Re: No Free Lunches: We Should Resist the Push to Rush Research Online

From: Arthur Smith <>
Date: Tue, 09 Oct 2001 14:12:27 -0400

   I'm quite confident now that both free "no-frills" author-controlled
sites (like the arXiv) and standard "frill-filled" peer-reviewed
publishing can coexist, since they serve quite distinct purposes and in
some cases audiences. So no argument from me on Tim's # 2 or #3. But I
think there's a misunderstanding of some economic and political
principles on item #1

Tim Brody wrote:
> 1)
> Ewing seems to forget that the money that goes to pay subscriptions charges
> _is_ government or college money. Therefore, how can toll-access publishers
> cry foul when funding bodies decide it would make more sense to have
> free-access rather than toll-access (and to fund those publishers and
> organisations that provide free-access)?

Even though the ultimate source of the money may be the same (and even
that is arguable - don't forget industrial subscriptions, particularly
relevant for chemical and bio-medical jorunals, and all the
international give-and-take that makes a journal much more than a
one-country operation), the decision-making process along the way is
quite different in the two cases. I have yet to see any government
funding body willing to support peer review directly. What kind of
decision would it take to "decide it would
make more sense to have free-access rather than toll-access"? A federal
mandate like the freedom-of-information-act applied to academia, that so
many scientists rose up against a few years ago? Dictating to federally
funded institutions that they may no longer purchase subscriptions to

The essence of a commercial business is meeting the needs of the
customers - if what commercial publishers do is not meeting those needs,
then they will either have to change what they do, or be subject to mass
defections of one sort or another. And if you look, publishers have been
feverishly changing just about everything over the past few years. While
publishers may have a temporary monopoly over some research papers, they
can have no long-term monopoly over scientific information - there's
nothing preventing authors from rewriting their results in a somewhat
different form and making the information available in another journal;
and publishers have absolutely no say about subsequent publications by
others that may repeat much of the information provided in the first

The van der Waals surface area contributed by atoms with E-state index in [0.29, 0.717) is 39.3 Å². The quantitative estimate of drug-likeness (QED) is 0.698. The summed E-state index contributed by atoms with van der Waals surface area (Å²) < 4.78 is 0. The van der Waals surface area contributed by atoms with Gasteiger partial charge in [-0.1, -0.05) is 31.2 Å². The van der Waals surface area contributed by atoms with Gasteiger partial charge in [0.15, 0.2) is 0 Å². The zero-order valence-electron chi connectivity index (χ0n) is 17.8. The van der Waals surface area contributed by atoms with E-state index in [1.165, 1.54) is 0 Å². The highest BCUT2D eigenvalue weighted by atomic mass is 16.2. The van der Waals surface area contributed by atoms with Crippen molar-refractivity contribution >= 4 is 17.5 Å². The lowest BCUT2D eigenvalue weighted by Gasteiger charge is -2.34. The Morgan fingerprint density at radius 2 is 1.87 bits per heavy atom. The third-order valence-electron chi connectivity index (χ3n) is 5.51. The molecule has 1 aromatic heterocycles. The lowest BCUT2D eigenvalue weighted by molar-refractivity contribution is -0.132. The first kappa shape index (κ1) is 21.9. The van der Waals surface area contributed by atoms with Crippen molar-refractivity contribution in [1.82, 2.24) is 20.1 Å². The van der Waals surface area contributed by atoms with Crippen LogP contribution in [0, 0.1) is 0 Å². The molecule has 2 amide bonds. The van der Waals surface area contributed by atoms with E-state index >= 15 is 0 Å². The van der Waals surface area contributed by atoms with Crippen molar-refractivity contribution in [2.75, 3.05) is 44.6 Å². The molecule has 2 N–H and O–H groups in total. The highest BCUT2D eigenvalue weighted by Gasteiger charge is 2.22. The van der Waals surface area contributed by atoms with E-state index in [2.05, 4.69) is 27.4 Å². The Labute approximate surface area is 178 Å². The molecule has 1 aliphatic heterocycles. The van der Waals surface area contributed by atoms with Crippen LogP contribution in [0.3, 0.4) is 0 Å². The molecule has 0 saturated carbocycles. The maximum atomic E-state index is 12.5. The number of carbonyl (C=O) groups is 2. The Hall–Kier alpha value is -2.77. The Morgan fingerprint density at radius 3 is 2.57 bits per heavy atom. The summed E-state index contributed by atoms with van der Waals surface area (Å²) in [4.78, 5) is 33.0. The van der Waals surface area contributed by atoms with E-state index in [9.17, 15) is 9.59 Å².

publication on a subject.

There is a very strong, near uniformly held, political philosophy here
in the U.S. that prefers competitive, commercial markets to "government
programs". Various government efforts to try to "direct technological
innovation" through, for example, the Department of Commerce and the
Department of Energy, for example the "partnership for a next-generation
vehicle", have come under heavy fire and in truth have probably been
less effective than parallel commercial efforts anyway. Scholarly
publishing is a multi-billion dollar industry, and the publishers
involved are unlikely to hold off their lobbyists if it really looks
like that's in their interests. And if they bring the issue to the
attention of those in power, they will almost certainly win. The
American Chemical Society has already fired an experimental shot here,
getting one version of the recent budget to zero out the DOE's
PubSCIENCE service.

> 2)
> Holding the literature hostage to add-on, "frill" services is crazy.
> Let publishers, universities, societies, google etc. provide "frills" and
> charge for them if they wish - the literature is the important thing, and if
> it is freely accessible the add-on services will be developed.

No argument there. Though it's unrealistic to expect the publishers to
also provide the free services - but if authors and institutions want
to, they should be allowed and encouraged.

> 3)
> Ewing raises the frightening prospect of all the scientific literature being
> "owned" by a few, powerful publishers.
> The only way to avoid this is to put the author give-away literature into
> the public domain (to be used by commercial and non-commercial bodies
> equally).

Agreed on two counts (commercial publishers cannot monopolize scientific
information; and authors should be allowed and encouraged to make their
work available free).

But I don't think that's quite what Ewing was saying anyway...

Received on Tue Oct 09 2001 - 21:47:11 BST

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